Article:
Save the planet, lose your life

 

In January of this year, I posted a piece about drinking straws, https://adam-yamey-writes.com/2019/01/24/drinking-through-a-straw/,  and how plastic straws are being replaced by paper straws, which go soggy before you finish your drink.

Well, now you can obtain re-usable drinking straws made of metal. Some of these come with fine brushes to help clean the straw after use. Great idea, you might think, although I would have some concerns about maintaining the hygiene of these straws. Also, I wonder how much energy needs to be expended to create a metal drinking straw.

Today, 9th July 2019, I spotted a worrying item in the Metro, a London daily newspaper. The article described a terrible accident during which someone fell on to her metal straw, which then pierced her eye and entered her brain. This resulted in the poor woman’s death.

Even if it does help save the planet, you won’t catch me using a metal straw!

 

 

Keeping fit

Evening jogger_240

 

While I was engaged to my wife, she suggested that I join her at her health club and try some of its facilities.

The first time I went, I decided to go swimming. After swimming two lengths very slowly, I managed to climb out of the pool, exhausted and breathless.

For the next visit, my wife-to-be suggested that I try a session in the sauna. She thought it would do me good and would  not be particularly exhausting. I removed most of my clothes and sat alone in the poorly-lit sauna room. After a few minutes I began feeling cold, and started shivering. Fed up with this miserable experience, I left the sauna, and got dressed. The sauna had not been switched on!

Undismayed by this, I decided to give the sauna another try a week later.  This time it was switched on, and steaming hot. Because my first visit had been so boring, I decided to take a magazine into the sauna to read to pass the time. I took my place on a bench alongside some very muscular men and opened my copy of a glossy BBC clasical music magazine. Within minutes, the glue holding my magazine together melted. Numerous pages covered with fascinating information about classical music floated gently downward on to the floor of the sauna, Sheepishly, I recovered some of them, and then hurried out of the sauna.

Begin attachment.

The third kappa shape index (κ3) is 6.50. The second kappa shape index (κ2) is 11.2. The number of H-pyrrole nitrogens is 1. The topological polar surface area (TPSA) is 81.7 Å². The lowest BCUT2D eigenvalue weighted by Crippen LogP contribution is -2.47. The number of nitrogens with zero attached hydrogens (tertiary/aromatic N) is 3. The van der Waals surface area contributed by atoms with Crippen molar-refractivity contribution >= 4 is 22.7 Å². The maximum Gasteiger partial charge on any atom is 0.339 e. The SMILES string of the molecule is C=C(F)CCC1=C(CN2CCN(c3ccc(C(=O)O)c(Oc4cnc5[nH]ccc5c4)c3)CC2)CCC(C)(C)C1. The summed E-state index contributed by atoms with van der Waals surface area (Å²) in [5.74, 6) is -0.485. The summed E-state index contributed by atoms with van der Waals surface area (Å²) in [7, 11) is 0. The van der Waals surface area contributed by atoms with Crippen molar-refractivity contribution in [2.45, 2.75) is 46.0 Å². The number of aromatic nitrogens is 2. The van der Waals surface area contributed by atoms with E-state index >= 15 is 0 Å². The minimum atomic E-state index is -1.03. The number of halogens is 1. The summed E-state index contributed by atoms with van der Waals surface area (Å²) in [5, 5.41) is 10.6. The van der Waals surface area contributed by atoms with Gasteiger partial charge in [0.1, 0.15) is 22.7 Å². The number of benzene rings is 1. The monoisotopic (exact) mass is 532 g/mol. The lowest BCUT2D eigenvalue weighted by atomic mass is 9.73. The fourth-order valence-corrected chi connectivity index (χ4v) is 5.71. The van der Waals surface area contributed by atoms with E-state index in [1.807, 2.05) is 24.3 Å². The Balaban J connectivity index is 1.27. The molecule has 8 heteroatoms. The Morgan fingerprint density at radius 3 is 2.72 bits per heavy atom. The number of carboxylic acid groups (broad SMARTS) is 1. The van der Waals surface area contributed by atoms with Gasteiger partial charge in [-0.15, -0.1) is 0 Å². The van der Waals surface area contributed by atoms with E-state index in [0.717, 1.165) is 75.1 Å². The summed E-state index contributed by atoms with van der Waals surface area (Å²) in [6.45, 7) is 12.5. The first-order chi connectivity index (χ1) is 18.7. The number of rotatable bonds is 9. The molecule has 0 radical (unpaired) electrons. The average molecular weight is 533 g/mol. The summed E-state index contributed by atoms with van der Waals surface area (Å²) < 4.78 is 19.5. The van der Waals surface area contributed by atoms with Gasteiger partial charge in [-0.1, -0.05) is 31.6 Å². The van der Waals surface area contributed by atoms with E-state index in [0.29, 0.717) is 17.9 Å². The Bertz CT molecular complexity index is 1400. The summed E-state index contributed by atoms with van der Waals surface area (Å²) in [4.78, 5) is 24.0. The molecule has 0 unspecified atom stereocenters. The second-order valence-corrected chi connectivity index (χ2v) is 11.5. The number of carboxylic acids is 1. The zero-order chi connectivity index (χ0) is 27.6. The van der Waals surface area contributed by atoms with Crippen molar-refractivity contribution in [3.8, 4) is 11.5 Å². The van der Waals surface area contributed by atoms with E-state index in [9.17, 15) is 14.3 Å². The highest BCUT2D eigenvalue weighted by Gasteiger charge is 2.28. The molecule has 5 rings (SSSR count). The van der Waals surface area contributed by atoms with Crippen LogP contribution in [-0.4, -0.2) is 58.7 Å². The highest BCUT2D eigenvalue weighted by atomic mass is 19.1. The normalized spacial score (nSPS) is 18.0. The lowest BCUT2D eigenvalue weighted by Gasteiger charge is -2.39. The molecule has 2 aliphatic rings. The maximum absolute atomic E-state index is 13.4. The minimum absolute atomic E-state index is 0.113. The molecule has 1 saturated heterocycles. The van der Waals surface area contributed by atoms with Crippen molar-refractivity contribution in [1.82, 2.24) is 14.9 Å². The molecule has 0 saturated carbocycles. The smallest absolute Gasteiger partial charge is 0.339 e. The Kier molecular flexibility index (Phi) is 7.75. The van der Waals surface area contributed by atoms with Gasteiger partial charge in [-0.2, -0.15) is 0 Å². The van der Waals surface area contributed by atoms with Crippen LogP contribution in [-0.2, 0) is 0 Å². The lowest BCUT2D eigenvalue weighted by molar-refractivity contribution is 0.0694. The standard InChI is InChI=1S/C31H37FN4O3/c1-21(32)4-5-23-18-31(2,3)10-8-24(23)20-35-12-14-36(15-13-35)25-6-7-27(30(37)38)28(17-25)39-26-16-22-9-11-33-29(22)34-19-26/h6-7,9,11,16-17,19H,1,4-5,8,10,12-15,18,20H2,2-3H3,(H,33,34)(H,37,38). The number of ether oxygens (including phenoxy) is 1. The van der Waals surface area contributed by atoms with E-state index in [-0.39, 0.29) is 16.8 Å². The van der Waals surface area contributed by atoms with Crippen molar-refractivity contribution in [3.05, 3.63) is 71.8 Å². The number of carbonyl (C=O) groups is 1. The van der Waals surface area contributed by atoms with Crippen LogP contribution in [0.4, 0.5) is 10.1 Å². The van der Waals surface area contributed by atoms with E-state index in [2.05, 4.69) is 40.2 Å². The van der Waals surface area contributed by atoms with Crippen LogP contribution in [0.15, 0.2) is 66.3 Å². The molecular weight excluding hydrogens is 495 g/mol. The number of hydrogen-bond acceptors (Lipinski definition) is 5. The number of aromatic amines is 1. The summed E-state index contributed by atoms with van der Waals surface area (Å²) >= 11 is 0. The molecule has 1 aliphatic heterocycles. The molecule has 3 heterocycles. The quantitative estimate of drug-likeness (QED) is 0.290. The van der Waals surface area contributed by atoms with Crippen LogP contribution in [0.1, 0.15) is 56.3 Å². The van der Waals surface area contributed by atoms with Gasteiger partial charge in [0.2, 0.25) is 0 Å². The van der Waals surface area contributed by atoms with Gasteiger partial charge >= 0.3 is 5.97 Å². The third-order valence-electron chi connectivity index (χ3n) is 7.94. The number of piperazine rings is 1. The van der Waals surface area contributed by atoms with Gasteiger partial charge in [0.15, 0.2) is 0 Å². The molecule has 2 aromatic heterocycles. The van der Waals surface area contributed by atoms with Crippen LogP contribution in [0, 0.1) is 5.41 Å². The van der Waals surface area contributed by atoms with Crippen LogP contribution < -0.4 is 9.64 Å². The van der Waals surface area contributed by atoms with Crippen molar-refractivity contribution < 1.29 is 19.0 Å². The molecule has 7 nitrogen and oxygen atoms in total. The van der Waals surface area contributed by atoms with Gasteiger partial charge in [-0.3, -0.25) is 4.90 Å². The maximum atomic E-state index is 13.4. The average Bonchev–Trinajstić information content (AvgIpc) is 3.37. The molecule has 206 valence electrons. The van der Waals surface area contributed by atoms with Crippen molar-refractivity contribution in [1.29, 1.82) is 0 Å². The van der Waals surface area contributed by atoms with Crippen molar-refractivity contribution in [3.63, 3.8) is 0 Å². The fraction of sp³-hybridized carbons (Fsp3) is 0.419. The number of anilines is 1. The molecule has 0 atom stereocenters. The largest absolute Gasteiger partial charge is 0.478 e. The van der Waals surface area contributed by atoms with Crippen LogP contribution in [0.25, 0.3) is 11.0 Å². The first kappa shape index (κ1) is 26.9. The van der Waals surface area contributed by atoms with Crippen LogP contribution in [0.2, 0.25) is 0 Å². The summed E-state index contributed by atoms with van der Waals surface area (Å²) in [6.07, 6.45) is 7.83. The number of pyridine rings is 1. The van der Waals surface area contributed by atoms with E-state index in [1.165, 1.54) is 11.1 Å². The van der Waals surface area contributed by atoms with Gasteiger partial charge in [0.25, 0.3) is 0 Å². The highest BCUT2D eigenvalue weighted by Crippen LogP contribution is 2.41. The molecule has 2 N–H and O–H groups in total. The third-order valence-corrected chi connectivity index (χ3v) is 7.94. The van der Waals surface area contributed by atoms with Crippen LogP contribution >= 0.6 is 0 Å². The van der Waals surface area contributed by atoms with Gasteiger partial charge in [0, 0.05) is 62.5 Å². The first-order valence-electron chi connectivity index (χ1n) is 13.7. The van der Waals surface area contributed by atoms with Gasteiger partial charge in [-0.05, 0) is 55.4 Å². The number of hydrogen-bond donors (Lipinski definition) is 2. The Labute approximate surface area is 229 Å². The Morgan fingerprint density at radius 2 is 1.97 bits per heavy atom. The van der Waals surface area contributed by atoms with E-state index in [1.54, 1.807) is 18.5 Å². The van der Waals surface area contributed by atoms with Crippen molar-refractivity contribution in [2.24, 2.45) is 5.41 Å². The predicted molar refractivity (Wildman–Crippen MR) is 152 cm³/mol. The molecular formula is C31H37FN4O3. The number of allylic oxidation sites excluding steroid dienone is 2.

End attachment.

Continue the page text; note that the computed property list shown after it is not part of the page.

“Why not try the exercise cycles next time? ” my wife asked. “Good idea,” I replied reluctantly. So, a week later, I sat in the saddle of an exercise bike. My wife was seated on a neighbouring cycle pedalling away while reading a book resting on the handle bars. The third cycle in the room was being pedalled furiously by a man lstening to his Sony Walkman through a pair of headphones. Meanwhile, I was just trying to move my cycle’s pedal … completely unsucessfully. After a few minutes, I abandoned the cycle, and after that I have never bothered with health clubs again. 

“That’s a pity,” you might think.

But, maybe not, as I will explain.

When I was practising as a dentist, quite a few patients, often young men, used to limp when they walked into my surgery. Almost everyone of them had injured knees or tendons whilst playing football or running, or trying to keep ‘fit’. When I saw them, I thought how lucky I was that I did not become addicted to ‘keeping fit’.

Disabled drivers

During our very recent stay in the Cochin/Ernakulam region of Kerala in the south of India, we encountered two drivers with disabilities.

The first was in central Ernakulam. He was the chauffeur working for a friend. His right arm was encased in surgical plaster of Paris from above his elbow to his finger tips. He drove well despite having only one functioning arm. Luckily for him, he was driving a car with automatic gear changing.

We met the second driver twice in picturesque Fort Cochin. He wore a surgical support collar around his neck. It was khaki in colour and matched his khaki autorickshaw driver’s uniform jacket.

The first time we were driven by him, we noticed his collar, but made no reference to it. The next time he stopped to pick us up, we asked him about the collar, guessing that he might have been involved in accident. We were not expecting his explanation.

The poor fellow related that when his wife had deserted him for reasons that he did not tell us, he had tried to commit suicide. Fortunately, his attempt failed because now his wife has returned to him.

My cat

I love cats. I have only ever ‘owned’ one. I named it Crumpet.

I was less than ten years old when Crumpet entered my life. I was lying in bed at home, recovering from a bout of tonsillitis, when my late mother brought Crumpet into my bedroom. She had only just bought the cat at a pet shop to cheer me up.

My mother, who was always nervous about me risking injury, would not allow me to open the tins of cat food that Crumpet enjoyed. She was concerned that I might cut myself on the sharp edges of the open tin lids. So, as my mother did not want to disturb my father, who did much of his academic work at home, she became responsible for feeding Crumpet.

Cats tend to be quite self oriented. They favour the people who feed them. In Crumpet’s case, it was my mother who received much of the cat’s attention. Our cat used to rub herself against my mother’s legs affectionately, especially when my mother was opening the cat food.

Now, here’s the rub. My self sacrifying mother could not bear cats. She put up with Crumpet for my sake.

Crumpet must have realised that my mother was not keen on her because after a few weeks our pussy abandoned our home for another about one hundred yards away from ours.

Since Crumpet deserted us, I have never kept another pet, but my fondness for cats has remained.